DevOps Metrics

DevOps Research and Assessment (DORA)developed 4 metrics that are universally adopted by development teams. The four DORA metrics are:

  • Deployment frequency: How often a software team pushes changes to production
  • Change lead time: The time it takes to get committed code to run in production
  • Change failure rate: The share of incidents, rollbacks, and failures out of all deployments
  • Time to restore service: The time it takes to restore service in production after an incident

These metrics are specific to the development team and do not directly impact the overall success of the program. But they do focus the development teams. These metrics drive them to deliver the user story as quickly and safely as possible. As we’ve said in the past, if the user stories are not correct, there is nothing the developers can do to improve them. Delivering on the metrics doesn’t guarantee success (time to value). They ensure the efficiency of the build process. If they are told or misunderstand what to build, they simply build the wrong thing faster. 

Time to Value Metrics

Unlike the DevOps metrics, the overall metrics for time to value are not well established, nor are they consistent from project to project.  This makes it impossible to benchmark projects. There is a high-level ROI calculation that many projects calculate. But we need more granular metrics that can be applied to every project, no matter the size, no matter the scope.  The challenge with standardizing on a set of metrics is that there are no existing baselines. There is no agreement on how to measure or what to aim for. 

The first 2 metrics cover the business analysis phase; requirements capture and user story creation.  The measures are speed. These are quantative.  The requirements and user stories need to meet the qualitative standard. They are the measurements that you should be able to get out of the Change Intelligence Platform, just like the DevOps metrics come from the DevOps Platform. These metrics can be applied across any project. It doesn’t matter the scale of the project, the complexity of the implementation, or the prior levels of technical debt. 

– time to capture and get agreement on requirements 

– time from signed-off requirement to complete user stories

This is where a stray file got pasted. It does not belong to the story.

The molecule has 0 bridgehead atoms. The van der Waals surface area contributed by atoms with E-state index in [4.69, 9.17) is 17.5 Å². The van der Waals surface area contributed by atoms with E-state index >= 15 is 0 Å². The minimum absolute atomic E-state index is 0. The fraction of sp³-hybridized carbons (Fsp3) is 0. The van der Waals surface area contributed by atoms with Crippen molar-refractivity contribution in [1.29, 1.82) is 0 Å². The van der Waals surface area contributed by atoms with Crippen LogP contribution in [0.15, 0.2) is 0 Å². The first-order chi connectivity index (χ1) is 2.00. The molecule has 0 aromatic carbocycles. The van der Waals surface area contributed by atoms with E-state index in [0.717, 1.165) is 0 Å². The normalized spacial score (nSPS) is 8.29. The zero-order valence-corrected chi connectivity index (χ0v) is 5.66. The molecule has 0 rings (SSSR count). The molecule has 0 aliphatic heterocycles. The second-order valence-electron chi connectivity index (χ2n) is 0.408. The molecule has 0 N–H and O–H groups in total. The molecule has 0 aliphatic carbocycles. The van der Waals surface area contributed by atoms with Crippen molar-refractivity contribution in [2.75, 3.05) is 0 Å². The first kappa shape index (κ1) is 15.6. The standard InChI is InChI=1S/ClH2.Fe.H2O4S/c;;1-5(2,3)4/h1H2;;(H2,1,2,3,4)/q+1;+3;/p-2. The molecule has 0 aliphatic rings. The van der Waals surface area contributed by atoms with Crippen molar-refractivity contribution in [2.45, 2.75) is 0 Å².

The next metrics are about the quality of the business analysis. They measure the overall outcome. They measure the success of the project and collectively with the first 2 metrics are “Time to Value”

– % of user stories that get implemented

– % of user stories that need rework “Noisy Waste”

– % of user stories that are delivered that are being not used  “Quiet Waste”

There are measures of org complexity and technical debt.  These are only relevant within the context of an implementation. High levels of complexity are not necessarily bad.  A complex organization will have a complex implementation, but if it is still agile then that is ok.  A simple implementation that is impossible to change is bad.  Technical debt in areas that are not changed, again are acceptable. But high levels of technical debt in parts of the org that are changed regularly and are killing agility is clearly not.  

Final Word 

The focus of any change project – whether tactical or strategic – should be adoption. This requires tight collaboration between the business users – who understand what they need – and the development team – who are able to deliver it.

The critical handover document is the user story. Too often, there is not enough rigorous business analysis to ensure that the user story is accurate and complete. Effort spent at this phase saves 10x or 100x in rework downstream.

GPT can now provide massive productivity gains in the business analysis phase; auto-generating process maps, writing user stories, and recommending solutions.  This not only reduces the effort but increases the accuracy of the work. But it relies on strong business analysis work.

The established DevOps metrics drive the performance of their teams, but if the user stories are not correct then the overall objectives are missed. New metrics are emerging that support the overall delivery lifecycle and help align both the business users and development teams.